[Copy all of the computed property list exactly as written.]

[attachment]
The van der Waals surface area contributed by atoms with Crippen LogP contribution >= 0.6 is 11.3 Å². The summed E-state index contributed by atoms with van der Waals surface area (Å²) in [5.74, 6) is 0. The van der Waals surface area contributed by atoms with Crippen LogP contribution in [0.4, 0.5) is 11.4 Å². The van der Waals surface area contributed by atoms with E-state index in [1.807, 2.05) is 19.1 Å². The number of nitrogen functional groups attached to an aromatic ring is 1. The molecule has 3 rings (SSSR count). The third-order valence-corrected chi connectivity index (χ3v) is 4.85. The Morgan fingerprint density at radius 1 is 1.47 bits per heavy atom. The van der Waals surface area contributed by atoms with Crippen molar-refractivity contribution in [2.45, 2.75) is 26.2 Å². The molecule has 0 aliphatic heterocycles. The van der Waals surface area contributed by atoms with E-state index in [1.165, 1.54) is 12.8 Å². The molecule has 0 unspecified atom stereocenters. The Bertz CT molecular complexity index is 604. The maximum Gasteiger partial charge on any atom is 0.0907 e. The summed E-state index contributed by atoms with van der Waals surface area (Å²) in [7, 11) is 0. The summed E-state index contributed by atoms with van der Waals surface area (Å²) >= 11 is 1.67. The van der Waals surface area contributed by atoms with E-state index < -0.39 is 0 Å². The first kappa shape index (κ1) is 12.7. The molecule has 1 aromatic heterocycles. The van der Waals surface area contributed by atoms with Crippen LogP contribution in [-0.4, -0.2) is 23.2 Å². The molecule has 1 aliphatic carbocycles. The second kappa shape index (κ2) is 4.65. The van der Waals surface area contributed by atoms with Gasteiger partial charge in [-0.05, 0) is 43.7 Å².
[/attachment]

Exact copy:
The van der Waals surface area contributed by atoms with Crippen LogP contribution >= 0.6 is 11.3 Å². The summed E-state index contributed by atoms with van der Waals surface area (Å²) in [5.74, 6) is 0. The van der Waals surface area contributed by atoms with Crippen LogP contribution in [0.4, 0.5) is 11.4 Å². The van der Waals surface area contributed by atoms with E-state index in [1.807, 2.05) is 19.1 Å². The number of nitrogen functional groups attached to an aromatic ring is 1. The molecule has 3 rings (SSSR count). The third-order valence-corrected chi connectivity index (χ3v) is 4.85. The Morgan fingerprint density at radius 1 is 1.47 bits per heavy atom. The van der Waals surface area contributed by atoms with Crippen molar-refractivity contribution in [2.45, 2.75) is 26.2 Å². The molecule has 0 aliphatic heterocycles. The van der Waals surface area contributed by atoms with E-state index in [1.165, 1.54) is 12.8 Å². The molecule has 0 unspecified atom stereocenters. The Bertz CT molecular complexity index is 604. The maximum Gasteiger partial charge on any atom is 0.0907 e. The summed E-state index contributed by atoms with van der Waals surface area (Å²) in [7, 11) is 0. The summed E-state index contributed by atoms with van der Waals surface area (Å²) >= 11 is 1.67. The van der Waals surface area contributed by atoms with E-state index < -0.39 is 0 Å². The first kappa shape index (κ1) is 12.7. The molecule has 1 aromatic heterocycles. The van der Waals surface area contributed by atoms with Crippen LogP contribution in [-0.4, -0.2) is 23.2 Å². The molecule has 1 aliphatic carbocycles. The second kappa shape index (κ2) is 4.65. The van der Waals surface area contributed by atoms with Gasteiger partial charge in [-0.05, 0) is 43.7 Å².